Aaron Rodgers might be sticking around with the New York Jets a bit longer than many first thought.
The 39-year-old quarterback has not committed to playing football beyond this season, but he has strongly hinted several times his first year with the Jets won’t be his last.
Rodgers reiterated that sentiment Friday during an appearance on the “DiPietro & Rothenberg” show on ESPN Radio in New York.
“The Jets gave up a lot for me, so to play just one year, I think, would be a disservice,” Rodgers said. “Now if that one year turns out to be a magical year, who knows? It’s more than that, it’s how my body feels.”
In other words, a run to the Super Bowl could change all that.
But short of that, the Jets expect Rodgers to be under center next season — and perhaps beyond.
“I would be shocked if he didn’t play multiple years,” coach Robert Saleh said. “I mean, he looks like a little kid out there.”
Rodgers said in the radio interview a tweaked diet and training regiment has his body feeling “really, really good” at this point in the year.
“Talk to me in three or four months, we’ll see how it feels,” he said. “But the way I feel now, I think I could play a number of years.”
Rodgers was acquired by New York from Green Bay in April, bringing the four-time NFL MVP to a franchise that hasn’t made the playoffs in 12 years — the longest active drought in the league. During his introductory news conference, he talked about how “lonely” the Jets’ Super Bowl trophy from 1969 looks and the goal is to add another to a team starving to be a winner.
After his first training camp practice with the Jets on Thursday, Rodgers raved about the young talent the team has and how it has energized him in his 19th NFL season.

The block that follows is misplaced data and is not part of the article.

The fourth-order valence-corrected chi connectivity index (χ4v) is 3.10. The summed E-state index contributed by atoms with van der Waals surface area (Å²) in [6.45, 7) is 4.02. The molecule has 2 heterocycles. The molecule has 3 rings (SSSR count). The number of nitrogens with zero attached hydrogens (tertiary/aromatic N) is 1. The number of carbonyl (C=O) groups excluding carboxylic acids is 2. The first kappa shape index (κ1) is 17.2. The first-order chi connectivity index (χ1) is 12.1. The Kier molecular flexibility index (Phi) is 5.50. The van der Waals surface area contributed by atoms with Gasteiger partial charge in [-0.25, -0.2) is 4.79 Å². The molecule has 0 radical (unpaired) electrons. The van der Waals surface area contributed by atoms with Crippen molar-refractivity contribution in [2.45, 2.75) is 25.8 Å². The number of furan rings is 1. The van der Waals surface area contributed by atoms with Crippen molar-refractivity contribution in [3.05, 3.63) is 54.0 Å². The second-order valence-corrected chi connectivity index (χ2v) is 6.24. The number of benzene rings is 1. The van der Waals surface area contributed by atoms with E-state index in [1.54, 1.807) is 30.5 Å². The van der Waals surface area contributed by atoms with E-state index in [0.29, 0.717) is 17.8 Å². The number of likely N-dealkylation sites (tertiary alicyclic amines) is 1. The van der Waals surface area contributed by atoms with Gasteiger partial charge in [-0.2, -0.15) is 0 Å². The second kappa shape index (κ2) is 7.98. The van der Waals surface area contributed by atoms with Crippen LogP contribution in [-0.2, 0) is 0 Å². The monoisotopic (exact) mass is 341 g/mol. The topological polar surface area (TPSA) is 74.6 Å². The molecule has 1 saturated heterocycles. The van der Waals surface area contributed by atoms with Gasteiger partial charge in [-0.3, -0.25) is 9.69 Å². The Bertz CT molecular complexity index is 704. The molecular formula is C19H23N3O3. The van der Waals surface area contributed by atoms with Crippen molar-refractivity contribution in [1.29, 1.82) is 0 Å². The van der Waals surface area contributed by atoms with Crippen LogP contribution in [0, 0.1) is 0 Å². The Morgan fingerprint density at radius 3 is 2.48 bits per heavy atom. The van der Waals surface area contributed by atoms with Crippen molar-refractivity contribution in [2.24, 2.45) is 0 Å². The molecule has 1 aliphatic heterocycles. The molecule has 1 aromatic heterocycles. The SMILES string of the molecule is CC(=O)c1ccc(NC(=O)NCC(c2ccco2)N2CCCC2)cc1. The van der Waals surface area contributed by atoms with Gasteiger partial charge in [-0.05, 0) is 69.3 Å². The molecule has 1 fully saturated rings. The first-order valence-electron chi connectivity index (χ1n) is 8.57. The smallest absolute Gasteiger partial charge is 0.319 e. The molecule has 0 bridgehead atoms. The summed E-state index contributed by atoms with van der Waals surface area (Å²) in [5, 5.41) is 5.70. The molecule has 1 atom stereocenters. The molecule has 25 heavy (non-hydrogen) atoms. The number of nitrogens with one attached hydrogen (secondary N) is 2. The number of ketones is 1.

“You’ve got a good window,” he added. “It’s not just a one-year thing where you can be competitive, which is fun.”
The Jets went all in on bringing Rodgers aboard, sending a first-, second- and sixth-round pick in this year’s draft to the Packers, along with a conditional second-rounder next year that could become a first-rounder if the quarterback plays at least 65% of the snaps — which New York hopes will be the case. Green Bay gave up first and fifth-round picks this year, along with Rodgers.
Rodgers, who turns 40 in December, contemplated retirement during the offseason before going into a darkness retreat over the winter to clear his mind and decide what he wanted for his future. He determined he wanted to continue playing football — and intended to do so with the Jets.
That sent the wheels in motion for the trade, which took several weeks of negotiations between the sides before it was completed.
Saleh said Rodgers hasn’t told the team what his plans are beyond this season, but the Jets also aren’t pushing him to do so.
“I don’t want to back him into a corner and make him commit to something like that,” Saleh said. “I just want him to have fun and know that when he walks in this building to let loose and have a little bit of fun, B.S. with the guys, come in the office, come talk to us and just enjoy playing football.
“Odds are, if you enjoy playing football, you’re going to want to keep doing it.”
On Thursday, Rodgers spoke about being more patient now at this point in his career with the process, not getting agitated if things aren’t working early in training camp and focusing on getting better as the summer goes along to build for the season.
Aaron Rodgers feeling ‘less triggered’ as he enters training camp with Jets
He also noted the differences between playing in New York and Green Bay, including the increased media attention and additional hype with “Hard Knocks” featuring the Jets this year.
“Yeah, it’s spectacular,” Rodgers said. “I mean, that’s what you want. You want to be a part of a place that has high expectations. And there’s a lot of positivity around here, which I think is a good thing.”
Reporting by The Associated Press.
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